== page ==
Bessemer Trust Company Faces ERISA Self-Dealing Lawsuit

The plaintiffs say the firm’s retirement plan was stuffed full of high-cost, proprietary funds.

A former retirement plan participant of the Bessemer Trust Company 401(k) and Profit-Sharing Plan has filed a lawsuit against the company and its plan committee alleging breaches of fiduciary duty under the Employee Retirement Income Security Act (ERISA).

The plaintiffs allege the plan was managed in a manner that benefited the company rather than participants. According to the complaint, the defendants used the plan to promote Bessemer Trust’s Old Westbury mutual fund business and maximize the company’s profits.

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The lawsuit alleges that among all plans with at least $100 million in assets, none other than the Bessemer plan invested in any Old Westbury funds.

“The defendants’ favoritism towards Old Westbury Funds has not only led to the retention of overpriced proprietary funds, but also the retention of underperforming proprietary funds,” the complaint states. “For example, the Old Westbury Large Cap Strategies fund, the plan’s largest holding, trailed its benchmark by a staggering 6.40% percent per year over the five-year period ending 2020.”

The plaintiffs say stuffing the plan with Old Westbury proprietary funds cost retirement plan participants millions in excess fees from high cost, poor-performing investments and subsequent lost compounding and uncaptured investment growth.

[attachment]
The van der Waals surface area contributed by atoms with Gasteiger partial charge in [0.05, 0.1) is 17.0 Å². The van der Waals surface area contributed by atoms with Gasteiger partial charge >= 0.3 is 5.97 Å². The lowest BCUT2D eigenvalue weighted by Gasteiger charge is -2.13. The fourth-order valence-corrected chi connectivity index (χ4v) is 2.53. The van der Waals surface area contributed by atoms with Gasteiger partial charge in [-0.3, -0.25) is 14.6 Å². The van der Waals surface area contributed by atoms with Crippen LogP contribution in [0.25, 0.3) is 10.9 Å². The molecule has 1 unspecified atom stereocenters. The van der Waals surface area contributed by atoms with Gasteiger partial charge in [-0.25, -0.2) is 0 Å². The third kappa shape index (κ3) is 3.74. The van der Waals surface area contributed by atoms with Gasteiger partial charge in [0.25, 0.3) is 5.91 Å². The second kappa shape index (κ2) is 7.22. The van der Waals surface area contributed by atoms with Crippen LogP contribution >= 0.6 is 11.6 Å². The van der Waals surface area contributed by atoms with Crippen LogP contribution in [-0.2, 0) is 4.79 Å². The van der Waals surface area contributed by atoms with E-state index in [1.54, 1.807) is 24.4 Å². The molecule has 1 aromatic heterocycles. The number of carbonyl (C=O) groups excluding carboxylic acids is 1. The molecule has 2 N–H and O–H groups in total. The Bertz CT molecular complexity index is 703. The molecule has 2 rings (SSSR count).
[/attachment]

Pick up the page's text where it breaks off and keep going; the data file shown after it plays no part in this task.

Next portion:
The lawsuit alleges the plan’s overall expenses were also excessive for its’ size.

“For plans with $100 million to $500 million in assets, like the plan, the average asset-weighted total plan cost is between 0.42% and 0.47%,” the complaint states. “In contrast, the plan’s total costs were approximately two times higher, ranging from 0.73% to 0.99% throughout the statutory period.

Additionally, high-cost Old Westbury funds comprised over 98% of the plan’s investment expenses, according to the complaint.  

“Despite the Old Westbury Funds’ clear disfavor among similarly situated plan fiduciaries, defendants have selected and retained a lineup of funds laden with Old Westbury Funds,” the complaint states. “Indeed, defendants have not passed up a single opportunity to self-deal in the plan: the only non-Old Westbury options in the plan represent 401(k)-staple asset classes or investment styles for which Old Westbury does not maintain a proprietary offering.”

Bessemer Trust has not yet responded to a request for comment about the lawsuit.